Oxygen requirements for Fermentation

During fermentation, yeast has a couple of choices. If it has oxygen available to it, it will be able to reproduce quite rapidly (doubling every 3 hours). If there is only limited oxygen available, it will turn its task to producing ethanol and other products (about 1300 in all), like higher alcohols (sometimes called fusel oils), esters, organic acids, and carbonyl compounds. To get good initial growth of the yeasts, you want to have a bit of oxygen available - but you can do this simply by stirring the wash vigorously when disolving the sugar. Once you have added the yeast, it is critical to seal the container such that air cant get in, but you can still let the CO2 out, by using an airlock. To minimise the amount of other volitiles produced, make sure that you are using a yeast designed for the job, and keeping it happy with nutrients & with a stable temperature.

Fizz writes ..
    ..for those of us who have heard about the need for oxygenating the water prior to pitching the yeast and (like me) cannot afford extra equipment to do this I would recommend (if you have one) a kitchen stick blender, like what you use to make soups or sauces etc. 2 minutes in that baby and the water had that much O2 in it, it turned milky !
If you're going to use an airstone to aerate the wash, Mecakyrios recommends ..
    1.) I HIGHLY recommend for you to use an in-line HEPA air filter. This will allow for the air going through it to be essentially sterile when it comes out through the air stone. This aids in protecting your wash from becoming infected with unwanted nasties.

    2.) I would recommend using a racking cane with a small piece of tubing connected to your air stone. Let me try to explain better: You have you air pump connected to the correct length of tubing to get to your wash. You connect that tubing to your racking cane. To the other end of the raking cane you add a small piece of tubing, and to that tubing you put on your air stone. Then you submerge the air stone by placing the raking cane into the wash. What this will do for you is allow you to position the air stone where ever you may need to, but more importantly it will keep the stone from floating to the top of the wash. By using the raking cane (or similar device) method you now have more control over the air stone while making sure that it remains submerged.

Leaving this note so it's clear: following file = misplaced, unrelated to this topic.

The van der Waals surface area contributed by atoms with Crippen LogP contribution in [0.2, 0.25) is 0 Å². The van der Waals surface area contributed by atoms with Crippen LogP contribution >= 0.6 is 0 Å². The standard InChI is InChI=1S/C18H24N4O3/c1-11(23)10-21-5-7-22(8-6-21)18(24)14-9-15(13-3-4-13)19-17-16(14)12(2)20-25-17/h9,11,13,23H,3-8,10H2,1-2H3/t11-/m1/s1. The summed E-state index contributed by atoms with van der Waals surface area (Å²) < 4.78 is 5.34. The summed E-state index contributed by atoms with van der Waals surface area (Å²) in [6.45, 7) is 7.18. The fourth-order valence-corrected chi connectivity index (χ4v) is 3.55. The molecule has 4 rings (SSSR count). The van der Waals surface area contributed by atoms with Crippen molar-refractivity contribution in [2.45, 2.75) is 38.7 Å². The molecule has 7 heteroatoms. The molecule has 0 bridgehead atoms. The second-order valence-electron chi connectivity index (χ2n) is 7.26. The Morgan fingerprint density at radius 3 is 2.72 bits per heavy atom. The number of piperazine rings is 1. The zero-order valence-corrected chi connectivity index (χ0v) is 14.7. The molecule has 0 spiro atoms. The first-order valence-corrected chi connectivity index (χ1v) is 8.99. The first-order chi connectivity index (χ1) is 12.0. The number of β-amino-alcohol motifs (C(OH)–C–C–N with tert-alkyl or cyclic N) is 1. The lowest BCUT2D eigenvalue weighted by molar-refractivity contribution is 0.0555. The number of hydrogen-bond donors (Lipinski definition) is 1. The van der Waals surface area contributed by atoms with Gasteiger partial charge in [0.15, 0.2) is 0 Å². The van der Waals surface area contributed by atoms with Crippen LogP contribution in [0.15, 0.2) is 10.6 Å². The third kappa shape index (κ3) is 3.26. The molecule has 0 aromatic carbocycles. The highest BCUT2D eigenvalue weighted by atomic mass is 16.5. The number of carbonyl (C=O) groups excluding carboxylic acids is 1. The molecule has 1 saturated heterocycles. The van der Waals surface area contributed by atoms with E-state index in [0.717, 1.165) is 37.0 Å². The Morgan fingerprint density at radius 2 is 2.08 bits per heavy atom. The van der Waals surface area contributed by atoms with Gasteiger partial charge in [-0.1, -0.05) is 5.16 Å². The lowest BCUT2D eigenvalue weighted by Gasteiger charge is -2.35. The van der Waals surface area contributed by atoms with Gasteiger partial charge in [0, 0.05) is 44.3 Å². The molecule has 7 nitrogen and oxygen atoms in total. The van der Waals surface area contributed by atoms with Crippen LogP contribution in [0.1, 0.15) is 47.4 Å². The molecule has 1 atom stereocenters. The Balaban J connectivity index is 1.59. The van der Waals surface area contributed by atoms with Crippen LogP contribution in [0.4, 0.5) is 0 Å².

There are brew shops that sell both of these products. Some even sell special "air wands" that come with both the filter and a special "wand" that keeps the air stone submerged.

    If you would like more information, or at least a look at some products for this topic, I would recommend going to http://www.williamsbrewing.com/. Go to the fermenting equipment section and then go to "Wort Aeration" section to look at some products that deal with this issue.
Ted Palmer writes ..
    In order to properly "grow up" a series of yeast starters you must aerate the wash with sterile air or pressurized oxygen (O2). The reason for this is that yeast cells bud or reproduce only when there is enough oxygen present to grow. During fermentation yeast cells will still bud, but at a slower rate since it has to pull oxygen out of chemicals. The amount of O2 required is small, on the order of 20 microliters per ml. to support the budding phase.

    So how do you put O2 in your wash?

    Sterile air:
      Pump air through a 0.02 micron filter and then a stone (fish tank bubblers work well) into the wash. If you can't get a filter use a jar setup like a thump barrel only put a stone on the inlet pipe, fill this with hydrogen peroxide halfway full. pump air through this jar and then a stone into the wash. Run this setup 20 - 30 seconds for each liter of wash.

    Pressurized O2:
      Use any tank of pure oxygen fitted to a stone on a length of tubing, run for 5 - 10 seconds for each liter of wash.
    Aerating a fermenting wash will result in one hell of a lot of yeast and very little alcohol. Aerating a fermenting wash for even a short time will oxidize flavor components including ethanol !!!


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